For MLH developers, the potential use of a tool in a clinical context can be a distant goal, which is likely to contribute to the disconnect between the formulation of a prediction task and its corresponding clinical workflow. One way in which this often manifests is that without an awareness of the clinical context of the prediction task, it cannot be guaranteed that the experimental setting has a clinical homologue, in which case the research may be wasted. For example, there are many examples of computer-vision-based tools that seek to diagnose a single pathological entity in a radiograph5. However, radiologists are rarely interested solely in the diagnosis of a single pre-specified pathology in the image they are presented with. The technical contributions of developing a novel computer-vision-based approach or tool for diagnosing a single pathology are not wasteful but may be judged as such by clinicians due to lack of explicit accounting of how the research maps to the development cycle (Fig. 1). In general, while theoretical and technical contributions using clinical data to illustrate applicability are fundamental to the progress of the field, they are by nature different to attempts to create a prediction model for clinical practice.

Fig. 1: Development cycle of ML/AI solutions for clinical care.
figure1

This figure is reproduced from a piece describing 20 questions that should be asked prior to initiating an MLH project19. It summarizes the stages relevant for and affected by ML methods and their adoption in clinical care. For most projects this process will not be directly from start to finish, rather requiring a continuous feedback loop between the different stakeholders responsible for the various tasks. The purpose of the illustration is to show the high-level steps between getting access to data, providing examinable proof that an algorithm indeed accomplishes the stated goals, and translating the tool into clinical practice. Note that the implementation of any new algorithm is likely to influence the data routinely collected, by assigning increased importance in those features that are used as model inputs, while generating new information (that is, the model outcomes), thus completing the development cycle, and initiating a new cycle.

Using the ends to justify the means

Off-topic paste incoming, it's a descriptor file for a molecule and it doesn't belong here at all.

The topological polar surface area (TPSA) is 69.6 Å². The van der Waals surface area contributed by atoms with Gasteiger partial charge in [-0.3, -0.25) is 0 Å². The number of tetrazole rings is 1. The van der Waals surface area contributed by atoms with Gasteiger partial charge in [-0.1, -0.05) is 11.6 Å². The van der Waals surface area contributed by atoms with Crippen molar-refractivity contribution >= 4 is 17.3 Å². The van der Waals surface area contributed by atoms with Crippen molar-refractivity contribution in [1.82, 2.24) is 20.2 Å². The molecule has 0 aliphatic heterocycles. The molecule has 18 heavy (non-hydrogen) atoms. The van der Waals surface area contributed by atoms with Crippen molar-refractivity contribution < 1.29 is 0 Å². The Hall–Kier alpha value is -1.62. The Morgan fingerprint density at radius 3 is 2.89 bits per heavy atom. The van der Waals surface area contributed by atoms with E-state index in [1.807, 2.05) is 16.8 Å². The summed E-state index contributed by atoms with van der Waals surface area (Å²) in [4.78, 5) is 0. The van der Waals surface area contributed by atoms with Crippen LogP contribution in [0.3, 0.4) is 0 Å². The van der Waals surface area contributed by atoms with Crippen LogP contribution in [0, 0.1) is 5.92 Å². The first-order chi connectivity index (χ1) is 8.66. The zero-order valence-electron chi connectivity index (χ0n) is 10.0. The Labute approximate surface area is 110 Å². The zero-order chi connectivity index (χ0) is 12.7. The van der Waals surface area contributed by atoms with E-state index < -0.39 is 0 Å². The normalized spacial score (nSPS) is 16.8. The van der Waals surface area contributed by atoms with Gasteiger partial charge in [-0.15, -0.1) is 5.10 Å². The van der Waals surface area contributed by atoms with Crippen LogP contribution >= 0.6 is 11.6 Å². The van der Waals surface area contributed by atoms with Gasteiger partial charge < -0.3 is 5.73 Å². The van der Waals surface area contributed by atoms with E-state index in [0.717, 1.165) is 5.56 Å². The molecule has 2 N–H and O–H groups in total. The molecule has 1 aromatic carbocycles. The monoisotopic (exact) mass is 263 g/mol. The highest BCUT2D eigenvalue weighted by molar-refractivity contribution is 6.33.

The purpose of research is not publication, but rather to improve the way in which systems and societies function. Research in MLH tends to focus on theoretical novelty and on improved methodological performance on benchmark datasets17,18, which, while important, may be to the detriment of focus on application of methods. Indeed, we fundamentally lack case studies that demonstrate how the prospective use of MLH can substantially improve patient care. However, recent developments in the MLH literature may help address this issue. For example, the recent updates to the guidelines for randomized control trials and the development of diagnostic tools to explicitly address the nuances introduced by ML are in effect a checklist for developers1,2; they provide a roadmap of the expectations of any tool that may eventually make it into routine clinical practice, and hence are a valuable resource when designing a prediction modelling workflow. However, it is important to recognize that even for successfully translated work, reporting may fall short of the emerging ML reporting guidelines. These reporting guidelines are not benchmarks to retrospectively criticize such studies, but rather tools to provide a framework for study design, delivery and reporting to ensure that the medical community can derive the greatest value possible. Admittedly, in discussing the relevance of these tools to the ML community, we note that the uptake of the original versions of these frameworks in the MLH community has been low, which prompted the more recent AI-specific updates14. These updated guidelines should be seen as a starting point. Our hope is that by enfranchising the ML community and creating tools that are more suitable for ML-based interventions, groups will develop a sense of ownership of these frameworks, and thus the development of future iterations will serve as an opportunity for the MLH community, clinicians, patients, trialists, regulators and other stakeholders to work together to continue to develop and iterate these frameworks to be fit for purpose.